• L84Tea says:

      @LAK THIS x 1000!!

    • CynicalCeleste says:

      LAK, I felt and feel the exact same way, thank you for saying this.

    • felixswan2 says:

      @LAK 100% agree. I’m surprised by the lack of support she’s receiving. Yes, she was technically an adult at 22, but also at 22 your prefrontal cortex is not fully developed, and you are still not completely rational and grounded in your decision making. Bill Clinton was 49 years old and was in the most powerful position in the country as the president of the United States! There was a HUGE power differential, and this needs to be included within the #MeToo movement.

    • LAK says:

      Rapunzel: Monica has never played the victim in terms of the affair. Then or now. And i’m not infantilising her by saying she was abused by the establishment AND the public. That is an irrefutable fact.

      I think you forget that she was a hostile witness betrayed and threatened by all the people around her with the exception of her family.

      Sure it was humiliating for Chelsea and Hilary, but they were not snatched off the street by the FBI and held against their will in a hotel room for hours whilst being threatened by the same FBI unless they co-operated.

      They are not the ones who were befriended by so-so-called sympathetic friends (Tripp) who turned around and betrayed them because of a longstanding grudge against the Clintons and Monica was the bait they needed to finally get their revenge.

      They were not led in leg-irons to give testimony to the grand jury as if they were common criminals.

      And after all that, this man (Bill Clinton) that she thought she was in love with and owed allegiance denied her on world-wide television and set his team on her to paint her as a stalker and slut with no morals.

      And in the meantime, Monica had to hire the kind of lawyers that would make Ken Starr and the FBI and entire apparatus of the establishment determined to get Clinton to back off leaving her with debts in the millions.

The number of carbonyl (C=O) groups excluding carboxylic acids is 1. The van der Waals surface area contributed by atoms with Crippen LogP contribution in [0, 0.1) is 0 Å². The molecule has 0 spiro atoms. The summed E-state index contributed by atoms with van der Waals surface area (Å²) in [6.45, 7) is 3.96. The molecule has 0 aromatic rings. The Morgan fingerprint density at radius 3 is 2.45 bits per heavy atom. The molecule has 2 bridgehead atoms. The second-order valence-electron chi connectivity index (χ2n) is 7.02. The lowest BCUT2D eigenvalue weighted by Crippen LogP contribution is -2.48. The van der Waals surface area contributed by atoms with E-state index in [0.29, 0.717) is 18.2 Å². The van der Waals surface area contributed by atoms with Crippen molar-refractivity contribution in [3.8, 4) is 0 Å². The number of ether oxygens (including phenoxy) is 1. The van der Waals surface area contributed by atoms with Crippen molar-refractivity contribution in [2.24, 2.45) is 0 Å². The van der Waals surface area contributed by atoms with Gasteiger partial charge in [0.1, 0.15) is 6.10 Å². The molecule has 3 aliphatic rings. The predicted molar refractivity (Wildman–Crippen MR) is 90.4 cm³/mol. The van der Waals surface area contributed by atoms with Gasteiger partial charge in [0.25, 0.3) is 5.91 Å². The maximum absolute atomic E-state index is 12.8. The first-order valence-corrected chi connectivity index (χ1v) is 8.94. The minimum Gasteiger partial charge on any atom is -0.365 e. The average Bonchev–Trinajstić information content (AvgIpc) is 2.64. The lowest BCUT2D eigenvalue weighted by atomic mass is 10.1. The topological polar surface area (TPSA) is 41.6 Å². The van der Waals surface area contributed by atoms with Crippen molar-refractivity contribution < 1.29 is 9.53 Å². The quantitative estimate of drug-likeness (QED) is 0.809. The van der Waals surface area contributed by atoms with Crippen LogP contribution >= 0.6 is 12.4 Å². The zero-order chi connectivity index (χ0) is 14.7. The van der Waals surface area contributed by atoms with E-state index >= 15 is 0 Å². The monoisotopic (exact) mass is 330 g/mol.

And that’s before you get to the decades long slut-shaming by the public at large.

      Everyone’s sympathy was for Chelsea whilst ignoring the ergregious abuse of power against Monica.

      And by the way, no one lets her forget about that youthful indescretion. She’s forever the scarlet woman. Yes, she might pop up once in a while to discuss the effects it’s having or had on her life, but she navigates that life as a scarlet woman because no one will let her forget it. Not just fancy magazines, but regular, everyday people.

      As for Hilary, perhaps you should read George stephanopoulos’s memoir about how she handled Bill’s indescretions during this time, including Monica. If a pro-Clinton person like him, who worked with the Clintons on their campaigns and inside the WH is saying it, who are we to argue?

      • Rapunzel says:

        LAK – Those are all very good points, but ultimately none of that would happen if Monica had just chosen not to sleep with a married man. She made a choice and I’m sorry I don’t sympathize with her for having to face the consequences of that choice.

        Ken Starr and the press were jerks. That’s for sure. And Bill Clinton is a huge a**hole, personally. But Monica is no little girl that needs our pity for having to face the consequences of her own actions.

      • LAK says:

        Rapunzel – People have affairs all the time. Even with the POTUS. They do not deserve to be thrown in metaphoric jail for it and slut-shamed for eternity.

        I guess you’d have no sympathy for Anne Boleyn too.

      • perplexed says:

        “But Monica is no little girl that needs our pity for having to face the consequences of her own actions.”

        I sympathize with Hillary and Chelsea over Monica, but I’ll admit that if Monica had to face consequences, I don’t think they needed to be in a court of law. She should have just faced the normal consequences people in regular life do — the scorn of the wife and the daughter and possibly their friends, not necessarily a bunch of prosecutors. What she did was morally incorrect, but not criminal.

        The media won’t let this story go, so I guess I’m starting to feel sorry for everybody involved, except for the prosecutor (who doesn’t seem to be judged harshly enough).

      • tealily says:

        “What she did was morally incorrect, but not criminal.” Exactly.

      • SoulSPA says:

        I realize this may be an unpopular idea here. From as far as I remember she was was treated harshly by authorities because it was assumed by default she had posed a security threat. Talking about the 90s here. Not only had she actively pursued Clinton but she had boasted about it. What were her real intentions, or what could have happened if hostile powers had known about their affair? Women have been used all throughout history to get close to men in positions of power. That’s a fact. My comment is not about slut-shaming. Not about Clinton’s male and power privilege. A few people knew about the affair. Security concerns were real and good for the FBI to take care of the situation twenty years ago.

      • LAK says:

        Soulspa: That’s not true at all. The authorities didn’t know about Monica nor suspect she existed UNTIL she was moved to the Pentagon and was befriended by Linda Tripp.